connectivity requests(25)-(28).
   o  Bi-directional audio can now occur between the two clients.

4.2.2.  Symmetric NAT

4.2.2.1.  STUN Failure

   This section highlights that while STUN is the preferred mechanism
   for traversal of NAT, it does not solve every cases.  The use of STUN
   on its own will not guarantee traversal through every NAT type, hence
   the recommendation that ICE be the prefered option.





































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     Client            SYMMETRIC           STUN                [..]
                         NAT              Server
       |                  |                  |                  |
       |(1) STUN Req      |                  |                  |
       |src=10.0.1.1:5301 |                  |                  |
       |----------------->|                  |                  |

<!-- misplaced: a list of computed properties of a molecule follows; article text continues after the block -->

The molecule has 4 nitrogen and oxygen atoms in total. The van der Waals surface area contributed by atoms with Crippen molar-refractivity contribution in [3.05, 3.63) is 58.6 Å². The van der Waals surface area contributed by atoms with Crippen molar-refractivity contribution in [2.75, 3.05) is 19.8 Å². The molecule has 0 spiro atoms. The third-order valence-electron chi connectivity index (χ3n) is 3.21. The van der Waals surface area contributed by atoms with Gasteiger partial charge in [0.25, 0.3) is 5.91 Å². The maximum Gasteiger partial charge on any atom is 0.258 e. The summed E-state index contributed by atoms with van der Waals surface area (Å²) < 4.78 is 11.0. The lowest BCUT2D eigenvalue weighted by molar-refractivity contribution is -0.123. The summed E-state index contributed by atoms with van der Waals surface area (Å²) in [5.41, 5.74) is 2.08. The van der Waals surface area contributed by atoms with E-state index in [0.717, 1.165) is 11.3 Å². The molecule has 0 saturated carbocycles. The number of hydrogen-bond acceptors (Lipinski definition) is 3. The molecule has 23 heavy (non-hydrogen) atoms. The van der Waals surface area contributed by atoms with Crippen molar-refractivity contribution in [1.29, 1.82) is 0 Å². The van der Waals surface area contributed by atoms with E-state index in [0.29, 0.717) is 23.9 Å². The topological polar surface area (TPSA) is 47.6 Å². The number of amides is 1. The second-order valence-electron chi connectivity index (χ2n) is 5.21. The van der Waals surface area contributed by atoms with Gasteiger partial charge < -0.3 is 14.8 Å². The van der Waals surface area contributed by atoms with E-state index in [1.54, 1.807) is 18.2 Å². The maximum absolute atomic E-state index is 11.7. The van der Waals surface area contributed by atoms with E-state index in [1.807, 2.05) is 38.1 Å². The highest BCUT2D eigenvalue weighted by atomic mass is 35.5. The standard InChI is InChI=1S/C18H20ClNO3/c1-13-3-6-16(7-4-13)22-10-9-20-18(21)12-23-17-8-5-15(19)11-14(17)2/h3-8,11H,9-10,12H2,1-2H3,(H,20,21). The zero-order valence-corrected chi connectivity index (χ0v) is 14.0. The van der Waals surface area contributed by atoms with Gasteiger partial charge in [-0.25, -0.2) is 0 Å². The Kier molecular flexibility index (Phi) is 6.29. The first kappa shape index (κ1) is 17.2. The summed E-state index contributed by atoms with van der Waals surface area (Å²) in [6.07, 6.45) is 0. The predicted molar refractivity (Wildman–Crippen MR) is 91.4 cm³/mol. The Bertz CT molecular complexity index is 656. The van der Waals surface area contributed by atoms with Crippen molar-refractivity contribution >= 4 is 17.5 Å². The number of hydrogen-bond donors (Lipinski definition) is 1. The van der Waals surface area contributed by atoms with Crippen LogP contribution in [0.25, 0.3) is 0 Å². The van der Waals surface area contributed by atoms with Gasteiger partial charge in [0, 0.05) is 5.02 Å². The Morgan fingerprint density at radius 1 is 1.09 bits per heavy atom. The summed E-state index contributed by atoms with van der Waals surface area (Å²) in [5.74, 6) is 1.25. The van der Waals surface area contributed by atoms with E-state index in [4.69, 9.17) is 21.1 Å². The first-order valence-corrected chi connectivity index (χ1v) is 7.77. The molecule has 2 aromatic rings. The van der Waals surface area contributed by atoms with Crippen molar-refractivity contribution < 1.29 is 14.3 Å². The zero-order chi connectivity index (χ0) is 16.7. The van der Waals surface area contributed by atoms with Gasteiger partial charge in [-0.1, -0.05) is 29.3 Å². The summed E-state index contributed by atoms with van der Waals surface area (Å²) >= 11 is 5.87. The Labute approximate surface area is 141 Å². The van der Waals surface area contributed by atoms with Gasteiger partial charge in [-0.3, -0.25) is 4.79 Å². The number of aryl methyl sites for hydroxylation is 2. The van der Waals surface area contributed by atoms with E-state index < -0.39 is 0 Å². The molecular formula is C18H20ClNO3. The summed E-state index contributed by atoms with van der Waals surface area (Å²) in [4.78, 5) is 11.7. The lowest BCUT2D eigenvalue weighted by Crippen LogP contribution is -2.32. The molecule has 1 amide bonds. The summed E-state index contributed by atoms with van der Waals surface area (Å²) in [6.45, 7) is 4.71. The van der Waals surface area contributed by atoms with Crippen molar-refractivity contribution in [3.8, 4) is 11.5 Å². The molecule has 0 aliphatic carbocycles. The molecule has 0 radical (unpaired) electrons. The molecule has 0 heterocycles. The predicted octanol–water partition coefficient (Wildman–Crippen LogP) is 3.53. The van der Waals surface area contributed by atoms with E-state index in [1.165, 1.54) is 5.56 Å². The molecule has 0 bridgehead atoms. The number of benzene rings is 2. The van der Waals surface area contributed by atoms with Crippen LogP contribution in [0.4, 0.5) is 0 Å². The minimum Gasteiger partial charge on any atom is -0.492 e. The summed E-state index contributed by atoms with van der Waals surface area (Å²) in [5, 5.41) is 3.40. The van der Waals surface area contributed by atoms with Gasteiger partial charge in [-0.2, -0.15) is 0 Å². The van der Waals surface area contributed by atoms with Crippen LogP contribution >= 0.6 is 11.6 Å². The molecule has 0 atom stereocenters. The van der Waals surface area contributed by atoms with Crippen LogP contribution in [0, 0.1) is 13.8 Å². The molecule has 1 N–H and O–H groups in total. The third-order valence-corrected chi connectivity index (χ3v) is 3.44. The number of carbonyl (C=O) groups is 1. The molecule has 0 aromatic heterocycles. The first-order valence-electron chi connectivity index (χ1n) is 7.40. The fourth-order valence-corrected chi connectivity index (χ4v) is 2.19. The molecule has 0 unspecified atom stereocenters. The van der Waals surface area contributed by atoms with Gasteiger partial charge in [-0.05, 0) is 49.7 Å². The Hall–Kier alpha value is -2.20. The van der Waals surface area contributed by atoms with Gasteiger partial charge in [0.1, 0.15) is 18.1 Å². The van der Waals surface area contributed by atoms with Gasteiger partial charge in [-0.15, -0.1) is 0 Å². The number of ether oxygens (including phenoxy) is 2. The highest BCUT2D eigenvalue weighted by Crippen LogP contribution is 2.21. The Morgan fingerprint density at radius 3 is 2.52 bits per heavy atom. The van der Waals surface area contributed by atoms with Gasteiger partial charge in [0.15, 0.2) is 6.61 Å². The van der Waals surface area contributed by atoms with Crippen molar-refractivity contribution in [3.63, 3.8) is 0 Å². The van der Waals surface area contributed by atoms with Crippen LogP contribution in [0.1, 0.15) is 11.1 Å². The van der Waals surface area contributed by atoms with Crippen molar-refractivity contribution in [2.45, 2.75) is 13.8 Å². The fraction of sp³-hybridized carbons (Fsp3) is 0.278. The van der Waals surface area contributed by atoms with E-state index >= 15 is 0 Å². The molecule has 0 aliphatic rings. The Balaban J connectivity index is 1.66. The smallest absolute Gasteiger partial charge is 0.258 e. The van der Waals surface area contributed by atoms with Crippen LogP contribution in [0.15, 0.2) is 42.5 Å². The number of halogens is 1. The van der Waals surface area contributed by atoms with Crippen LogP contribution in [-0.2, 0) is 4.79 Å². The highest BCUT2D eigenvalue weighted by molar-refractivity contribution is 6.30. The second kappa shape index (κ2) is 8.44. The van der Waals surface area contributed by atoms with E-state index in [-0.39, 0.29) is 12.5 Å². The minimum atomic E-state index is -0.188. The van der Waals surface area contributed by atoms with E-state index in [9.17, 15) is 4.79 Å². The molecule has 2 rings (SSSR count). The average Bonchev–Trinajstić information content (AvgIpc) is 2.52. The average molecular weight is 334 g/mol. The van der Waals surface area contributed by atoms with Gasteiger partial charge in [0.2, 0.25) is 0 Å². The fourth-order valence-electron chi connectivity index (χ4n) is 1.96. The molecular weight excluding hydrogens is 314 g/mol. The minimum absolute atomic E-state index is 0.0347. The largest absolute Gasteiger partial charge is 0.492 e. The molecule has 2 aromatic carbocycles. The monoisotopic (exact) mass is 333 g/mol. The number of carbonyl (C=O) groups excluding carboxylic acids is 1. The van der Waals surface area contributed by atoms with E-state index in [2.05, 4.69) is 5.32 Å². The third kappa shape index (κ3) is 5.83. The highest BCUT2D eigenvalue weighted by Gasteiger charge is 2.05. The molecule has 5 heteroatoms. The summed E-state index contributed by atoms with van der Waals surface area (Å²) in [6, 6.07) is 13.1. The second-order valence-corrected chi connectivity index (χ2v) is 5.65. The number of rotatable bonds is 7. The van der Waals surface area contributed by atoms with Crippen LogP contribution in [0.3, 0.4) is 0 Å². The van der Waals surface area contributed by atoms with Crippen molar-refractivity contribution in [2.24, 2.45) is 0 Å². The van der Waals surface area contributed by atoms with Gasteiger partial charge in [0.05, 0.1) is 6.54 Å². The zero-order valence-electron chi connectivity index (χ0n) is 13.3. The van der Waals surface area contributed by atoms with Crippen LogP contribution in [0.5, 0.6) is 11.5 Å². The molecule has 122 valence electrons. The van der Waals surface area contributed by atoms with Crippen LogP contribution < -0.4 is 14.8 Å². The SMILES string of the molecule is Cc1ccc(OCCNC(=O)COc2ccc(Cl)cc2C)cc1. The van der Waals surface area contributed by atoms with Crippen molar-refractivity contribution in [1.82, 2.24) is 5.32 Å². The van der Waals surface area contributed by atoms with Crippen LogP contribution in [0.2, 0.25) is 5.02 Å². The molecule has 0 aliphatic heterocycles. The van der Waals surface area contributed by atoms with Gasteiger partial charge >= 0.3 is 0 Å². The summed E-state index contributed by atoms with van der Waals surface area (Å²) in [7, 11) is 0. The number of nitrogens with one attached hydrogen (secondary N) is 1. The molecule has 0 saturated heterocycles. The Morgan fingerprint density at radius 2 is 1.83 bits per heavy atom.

|                  |(2) STUN Req      |                  |
       |                  |src=1.2.3.4:5601  |                  |
       |                  |----------------->|                  |
       |                  |(3) STUN Resp     |                  |
       |                  |<-----------------|                  |
       |                  |map=1.2.3.4:5601  |                  |
       |                  |dest=1.2.3.4:5601 |                  |
       |(4) STUN Resp     |                  |                  |
       |<-----------------|                  |                  |
       |map=1.2.3.4:5601  |                  |                  |
       |dest=10.0.1.1:5301|                  |                  |
       |(5)SIP INVITE     |                  |                  |
       |----------------->|                  |                  |
       |                  |(6)SIP INVITE     |                  |
       |                  |------------------------------------>|